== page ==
points to 28 C.F.R. § 541.15(b), which provides: Each inmate so charged is entitled to an initial hearing before the UDC, ordinarily held within three work days from the time staff became aware of the inmate's involvement in the incident. This three work day period excludes the day staff became aware of the inmate's involvement in the incident, weekends, and holidays. This requirement is also set forth in Program S t a t e m e n t 5270.07, Ch. 6, §1(b). As with Booth's first claim, this claim fails as a matter of law for several reasons. As a threshold matter, this claim fails because Booth failed to exhaust it administratively within the BOP. Federal courts require prisoners wishing to file a habeas corpus petition under 28 U.S.c. § 2241 to exhaust their administrative remedies with respect to a claim before doing so.
Coltonv. Ashcroft, 299 F. Supp. 2d 681,689 (E.D. Ky. 2004); Wesley v. Lamanna, 27 Fed.Appx. 438,
2001 WL 1450759 (6th Cir. 2001). Booth did not assert this claim in his challenge to his DHO convictions before the BOP. Because proper exhaustion of administrative remedies requires the petitioner to follow the agencies critical procedural rules, Woodford v. Ngo, 126 S. Ct. 2378, 2387,88 (2006), Booth's failure to challenge the prison's compliance with Section 541.15 (b) in his appeal to MARO renders this claim unexhausted. Even had Booth exhausted this claim, it would fail as a matter of both fact and law. The section cited by Booth, Section 541.15 (b), requires an initial hearing to be held within 3 days before the UDC, which is the Unit Disciplinary Committee ("UDC"), not the DHO. In this case, the incident occurred on January 4, 2007. Section 541.15(b) therefore required an initial hearing by the UDC within 3 work days, not including t h e day of t h e incident, weekends o r holidays. 1 Accordingly,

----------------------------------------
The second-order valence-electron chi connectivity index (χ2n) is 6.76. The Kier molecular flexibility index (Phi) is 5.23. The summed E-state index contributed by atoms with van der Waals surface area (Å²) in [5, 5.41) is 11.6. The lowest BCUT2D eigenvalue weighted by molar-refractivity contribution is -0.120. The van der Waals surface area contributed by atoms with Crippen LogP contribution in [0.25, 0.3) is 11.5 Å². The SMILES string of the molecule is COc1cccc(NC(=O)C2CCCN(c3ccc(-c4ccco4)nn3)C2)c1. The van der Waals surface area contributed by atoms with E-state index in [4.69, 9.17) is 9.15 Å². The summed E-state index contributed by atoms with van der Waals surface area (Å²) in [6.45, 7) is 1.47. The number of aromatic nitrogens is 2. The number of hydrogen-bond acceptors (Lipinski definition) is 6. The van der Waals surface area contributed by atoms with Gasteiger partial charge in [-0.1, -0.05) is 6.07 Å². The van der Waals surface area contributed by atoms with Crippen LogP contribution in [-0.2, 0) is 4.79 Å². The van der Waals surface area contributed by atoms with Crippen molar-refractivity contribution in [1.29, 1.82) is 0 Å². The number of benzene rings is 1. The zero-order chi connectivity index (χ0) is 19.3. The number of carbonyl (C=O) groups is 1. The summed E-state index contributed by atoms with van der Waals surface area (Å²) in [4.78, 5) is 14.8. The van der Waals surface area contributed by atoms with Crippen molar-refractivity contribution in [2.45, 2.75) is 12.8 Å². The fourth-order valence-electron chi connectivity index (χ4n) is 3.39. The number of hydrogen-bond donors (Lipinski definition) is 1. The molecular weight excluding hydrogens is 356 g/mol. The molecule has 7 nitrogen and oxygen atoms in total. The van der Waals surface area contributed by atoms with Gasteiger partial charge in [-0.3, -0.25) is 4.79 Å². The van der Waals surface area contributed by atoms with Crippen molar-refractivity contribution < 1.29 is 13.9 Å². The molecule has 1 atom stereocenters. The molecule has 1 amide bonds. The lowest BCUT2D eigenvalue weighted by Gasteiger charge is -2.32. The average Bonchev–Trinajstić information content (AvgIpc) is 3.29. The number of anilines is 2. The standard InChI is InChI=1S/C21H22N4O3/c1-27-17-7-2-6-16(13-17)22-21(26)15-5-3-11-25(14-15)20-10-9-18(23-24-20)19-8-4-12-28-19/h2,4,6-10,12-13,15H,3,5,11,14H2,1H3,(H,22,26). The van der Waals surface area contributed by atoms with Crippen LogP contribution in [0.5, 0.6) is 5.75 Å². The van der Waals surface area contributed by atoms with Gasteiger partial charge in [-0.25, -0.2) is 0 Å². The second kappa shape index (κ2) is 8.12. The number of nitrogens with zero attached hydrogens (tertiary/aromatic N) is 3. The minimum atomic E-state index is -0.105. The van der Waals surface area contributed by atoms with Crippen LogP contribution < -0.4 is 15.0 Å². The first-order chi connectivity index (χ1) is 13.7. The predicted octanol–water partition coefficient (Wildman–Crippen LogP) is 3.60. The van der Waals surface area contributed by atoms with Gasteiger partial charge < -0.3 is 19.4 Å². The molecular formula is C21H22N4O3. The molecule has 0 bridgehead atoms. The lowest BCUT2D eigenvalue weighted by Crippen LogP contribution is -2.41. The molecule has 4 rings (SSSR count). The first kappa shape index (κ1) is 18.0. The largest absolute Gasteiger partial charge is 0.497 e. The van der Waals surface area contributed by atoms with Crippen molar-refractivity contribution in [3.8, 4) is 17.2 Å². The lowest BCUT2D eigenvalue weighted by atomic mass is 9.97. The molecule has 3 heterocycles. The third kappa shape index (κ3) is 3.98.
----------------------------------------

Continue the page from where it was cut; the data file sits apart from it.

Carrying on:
As with Section 541.15 (a), Section 541.15 (b) also indicates that an initial UDC hearing should ordinarily be held within 3 days, and therefore holding an initial hearing after that period does not necessarily indicate noncompliance with the regulation. Similarly, even had Booth demonstrated noncompliance with the time requirements of Section 541.15(b), because the
January 4, 2007 is not counted as the incident occurred that evening, and January 6 and 7, 2007 are not counted as they were weekend days. Therefore, counting January 5,8, and 9 as countable work days, the UDC was required to hold an initial hearing on the charge or before January 9, 2007. The Incident Report reflects that the UDC held an initial hearing on January 9, 2007, in compliance with Section 541.15(b), and referred the matter to the DHO for further hearing with a proposed disposition and sanctions. [R. 2-2 at pg. 1] A Code 108 charge is a "Greatest Category" Offense. Upon a finding of guilt, the hearing officer is required to impose the sanctions identified as A through G in the BOP guidelines. Because the UDC lacks the authority to impose such sanctions, a finding of guilt may only be made by a DHO. See Program Statement 5270.07, Ch. 4, pg. 5. The more formal procedures applicable to hearings before the DHO are separately set forth at 28 C.F.R. § 541.17 and Program Statement 5270.07, Ch. 7. Those regulations do not require the DHO hearing to be held within any defined period of time. C. Failure to Prove a Criminal Pur.pose.
Booth finally contends that his conviction for violating Code 108 is not supported by "some evidence," as required by Superintendent, Mass. Corr. lrut. v. Hill, 472 U.S. 445, 455-56 (1985), because the Incident Report did not allege nor the DHO conclude that he was using the cell phone for a criminal purpose. Booth points to the definition of the offense, which prohibits the: Possession, manufacture, or introduction of a hazardous tool (tools most likely to be used in an escape or escape attempt or to serve as weapons capable of doing serious bodily harm to others; or those hazardous to institutional security or personal safety; e.g., hack-saw blade).